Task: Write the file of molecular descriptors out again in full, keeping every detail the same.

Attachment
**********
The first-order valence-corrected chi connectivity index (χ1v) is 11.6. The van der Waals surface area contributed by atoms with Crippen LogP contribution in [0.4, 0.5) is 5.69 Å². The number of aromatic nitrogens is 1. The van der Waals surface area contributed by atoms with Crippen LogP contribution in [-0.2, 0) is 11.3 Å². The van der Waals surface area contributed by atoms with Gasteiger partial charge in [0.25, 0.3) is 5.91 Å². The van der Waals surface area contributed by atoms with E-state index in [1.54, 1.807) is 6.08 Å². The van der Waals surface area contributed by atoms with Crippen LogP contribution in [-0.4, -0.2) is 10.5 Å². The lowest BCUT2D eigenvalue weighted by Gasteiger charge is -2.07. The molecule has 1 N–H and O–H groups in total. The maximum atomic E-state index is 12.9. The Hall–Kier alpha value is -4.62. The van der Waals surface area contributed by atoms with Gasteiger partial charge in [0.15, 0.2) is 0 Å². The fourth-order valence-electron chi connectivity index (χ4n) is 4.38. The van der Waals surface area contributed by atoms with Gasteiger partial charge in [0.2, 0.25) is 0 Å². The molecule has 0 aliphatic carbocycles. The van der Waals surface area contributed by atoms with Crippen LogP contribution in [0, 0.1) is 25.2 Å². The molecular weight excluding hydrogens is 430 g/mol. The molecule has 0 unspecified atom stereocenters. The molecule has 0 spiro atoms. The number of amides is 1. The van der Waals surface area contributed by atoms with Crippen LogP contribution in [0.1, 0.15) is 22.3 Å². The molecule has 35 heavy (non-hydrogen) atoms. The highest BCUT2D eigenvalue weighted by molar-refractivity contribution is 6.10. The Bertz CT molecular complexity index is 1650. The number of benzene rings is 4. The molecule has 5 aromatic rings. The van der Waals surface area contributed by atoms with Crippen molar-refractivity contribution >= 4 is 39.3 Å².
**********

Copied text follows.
The first-order valence-corrected chi connectivity index (χ1v) is 11.6. The van der Waals surface area contributed by atoms with Crippen LogP contribution in [0.4, 0.5) is 5.69 Å². The number of aromatic nitrogens is 1. The van der Waals surface area contributed by atoms with Crippen LogP contribution in [-0.2, 0) is 11.3 Å². The van der Waals surface area contributed by atoms with Gasteiger partial charge in [0.25, 0.3) is 5.91 Å². The van der Waals surface area contributed by atoms with E-state index in [1.54, 1.807) is 6.08 Å². The van der Waals surface area contributed by atoms with Crippen LogP contribution in [-0.4, -0.2) is 10.5 Å². The lowest BCUT2D eigenvalue weighted by Gasteiger charge is -2.07. The molecule has 1 N–H and O–H groups in total. The maximum atomic E-state index is 12.9. The Hall–Kier alpha value is -4.62. The van der Waals surface area contributed by atoms with Gasteiger partial charge in [0.15, 0.2) is 0 Å². The fourth-order valence-electron chi connectivity index (χ4n) is 4.38. The van der Waals surface area contributed by atoms with Gasteiger partial charge in [0.2, 0.25) is 0 Å². The molecule has 0 aliphatic carbocycles. The van der Waals surface area contributed by atoms with Crippen LogP contribution in [0, 0.1) is 25.2 Å². The molecular weight excluding hydrogens is 430 g/mol. The molecule has 0 unspecified atom stereocenters. The molecule has 0 spiro atoms. The number of amides is 1. The van der Waals surface area contributed by atoms with Crippen LogP contribution in [0.1, 0.15) is 22.3 Å². The molecule has 35 heavy (non-hydrogen) atoms. The highest BCUT2D eigenvalue weighted by molar-refractivity contribution is 6.10. The Bertz CT molecular complexity index is 1650. The number of benzene rings is 4. The molecule has 5 aromatic rings. The van der Waals surface area contributed by atoms with Crippen molar-refractivity contribution >= 4 is 39.3 Å².